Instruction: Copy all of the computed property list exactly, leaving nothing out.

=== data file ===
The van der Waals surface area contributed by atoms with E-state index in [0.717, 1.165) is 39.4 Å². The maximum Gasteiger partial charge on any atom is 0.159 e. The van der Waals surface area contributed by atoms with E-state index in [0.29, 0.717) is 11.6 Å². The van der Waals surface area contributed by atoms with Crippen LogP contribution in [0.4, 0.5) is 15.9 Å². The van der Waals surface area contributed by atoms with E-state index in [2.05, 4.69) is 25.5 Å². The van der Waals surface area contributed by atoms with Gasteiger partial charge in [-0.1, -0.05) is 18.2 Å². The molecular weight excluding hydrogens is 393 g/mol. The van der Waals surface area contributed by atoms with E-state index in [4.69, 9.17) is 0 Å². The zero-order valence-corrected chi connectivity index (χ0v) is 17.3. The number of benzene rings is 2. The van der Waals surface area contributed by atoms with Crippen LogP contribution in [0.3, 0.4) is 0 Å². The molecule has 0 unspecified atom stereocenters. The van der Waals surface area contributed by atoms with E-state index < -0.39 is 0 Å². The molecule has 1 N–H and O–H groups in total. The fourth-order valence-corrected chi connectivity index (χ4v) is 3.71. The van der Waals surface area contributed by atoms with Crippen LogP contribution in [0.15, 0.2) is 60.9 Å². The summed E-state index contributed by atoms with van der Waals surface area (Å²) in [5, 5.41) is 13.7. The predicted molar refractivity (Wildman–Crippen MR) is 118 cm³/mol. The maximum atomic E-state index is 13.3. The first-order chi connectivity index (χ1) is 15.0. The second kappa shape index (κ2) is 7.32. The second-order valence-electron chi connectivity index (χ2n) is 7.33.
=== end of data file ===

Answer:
The van der Waals surface area contributed by atoms with E-state index in [0.717, 1.165) is 39.4 Å². The maximum Gasteiger partial charge on any atom is 0.159 e. The van der Waals surface area contributed by atoms with E-state index in [0.29, 0.717) is 11.6 Å². The van der Waals surface area contributed by atoms with Crippen LogP contribution in [0.4, 0.5) is 15.9 Å². The van der Waals surface area contributed by atoms with E-state index in [2.05, 4.69) is 25.5 Å². The van der Waals surface area contributed by atoms with Gasteiger partial charge in [-0.1, -0.05) is 18.2 Å². The molecular weight excluding hydrogens is 393 g/mol. The van der Waals surface area contributed by atoms with E-state index in [4.69, 9.17) is 0 Å². The zero-order valence-corrected chi connectivity index (χ0v) is 17.3. The number of benzene rings is 2. The van der Waals surface area contributed by atoms with Crippen LogP contribution in [0.3, 0.4) is 0 Å². The molecule has 0 unspecified atom stereocenters. The van der Waals surface area contributed by atoms with E-state index < -0.39 is 0 Å². The molecule has 1 N–H and O–H groups in total. The fourth-order valence-corrected chi connectivity index (χ4v) is 3.71. The van der Waals surface area contributed by atoms with Crippen LogP contribution in [0.15, 0.2) is 60.9 Å². The summed E-state index contributed by atoms with van der Waals surface area (Å²) in [5, 5.41) is 13.7. The predicted molar refractivity (Wildman–Crippen MR) is 118 cm³/mol. The maximum atomic E-state index is 13.3. The first-order chi connectivity index (χ1) is 15.0. The second kappa shape index (κ2) is 7.32. The second-order valence-electron chi connectivity index (χ2n) is 7.33.